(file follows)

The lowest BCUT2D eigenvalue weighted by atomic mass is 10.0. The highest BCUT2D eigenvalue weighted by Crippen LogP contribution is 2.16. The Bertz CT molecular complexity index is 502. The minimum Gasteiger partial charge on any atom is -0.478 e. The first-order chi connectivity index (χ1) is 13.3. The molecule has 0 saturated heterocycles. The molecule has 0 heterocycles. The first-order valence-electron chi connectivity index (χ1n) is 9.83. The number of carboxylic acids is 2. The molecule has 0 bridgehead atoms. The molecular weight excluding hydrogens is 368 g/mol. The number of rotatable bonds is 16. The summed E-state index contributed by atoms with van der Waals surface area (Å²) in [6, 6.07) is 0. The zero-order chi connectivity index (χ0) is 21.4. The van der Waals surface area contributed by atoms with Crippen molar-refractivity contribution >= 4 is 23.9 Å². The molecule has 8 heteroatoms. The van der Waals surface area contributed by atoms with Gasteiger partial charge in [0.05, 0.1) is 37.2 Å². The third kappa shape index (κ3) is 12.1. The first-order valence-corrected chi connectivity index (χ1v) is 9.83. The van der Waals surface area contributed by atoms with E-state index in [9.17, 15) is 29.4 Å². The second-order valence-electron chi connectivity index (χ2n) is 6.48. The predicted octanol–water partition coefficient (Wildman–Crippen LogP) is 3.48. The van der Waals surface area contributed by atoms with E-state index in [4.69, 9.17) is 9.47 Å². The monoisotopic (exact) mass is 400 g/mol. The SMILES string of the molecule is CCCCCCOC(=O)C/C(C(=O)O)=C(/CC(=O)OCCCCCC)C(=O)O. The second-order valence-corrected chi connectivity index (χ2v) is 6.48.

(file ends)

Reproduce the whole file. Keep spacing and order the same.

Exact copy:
The lowest BCUT2D eigenvalue weighted by atomic mass is 10.0. The highest BCUT2D eigenvalue weighted by Crippen LogP contribution is 2.16. The Bertz CT molecular complexity index is 502. The minimum Gasteiger partial charge on any atom is -0.478 e. The first-order chi connectivity index (χ1) is 13.3. The molecule has 0 saturated heterocycles. The molecule has 0 heterocycles. The first-order valence-electron chi connectivity index (χ1n) is 9.83. The number of carboxylic acids is 2. The molecule has 0 bridgehead atoms. The molecular weight excluding hydrogens is 368 g/mol. The number of rotatable bonds is 16. The summed E-state index contributed by atoms with van der Waals surface area (Å²) in [6, 6.07) is 0. The zero-order chi connectivity index (χ0) is 21.4. The van der Waals surface area contributed by atoms with Crippen molar-refractivity contribution >= 4 is 23.9 Å². The molecule has 8 heteroatoms. The van der Waals surface area contributed by atoms with Gasteiger partial charge in [0.05, 0.1) is 37.2 Å². The third kappa shape index (κ3) is 12.1. The first-order valence-corrected chi connectivity index (χ1v) is 9.83. The van der Waals surface area contributed by atoms with E-state index in [9.17, 15) is 29.4 Å². The second-order valence-electron chi connectivity index (χ2n) is 6.48. The predicted octanol–water partition coefficient (Wildman–Crippen LogP) is 3.48. The van der Waals surface area contributed by atoms with E-state index in [4.69, 9.17) is 9.47 Å². The monoisotopic (exact) mass is 400 g/mol. The SMILES string of the molecule is CCCCCCOC(=O)C/C(C(=O)O)=C(/CC(=O)OCCCCCC)C(=O)O. The second-order valence-corrected chi connectivity index (χ2v) is 6.48.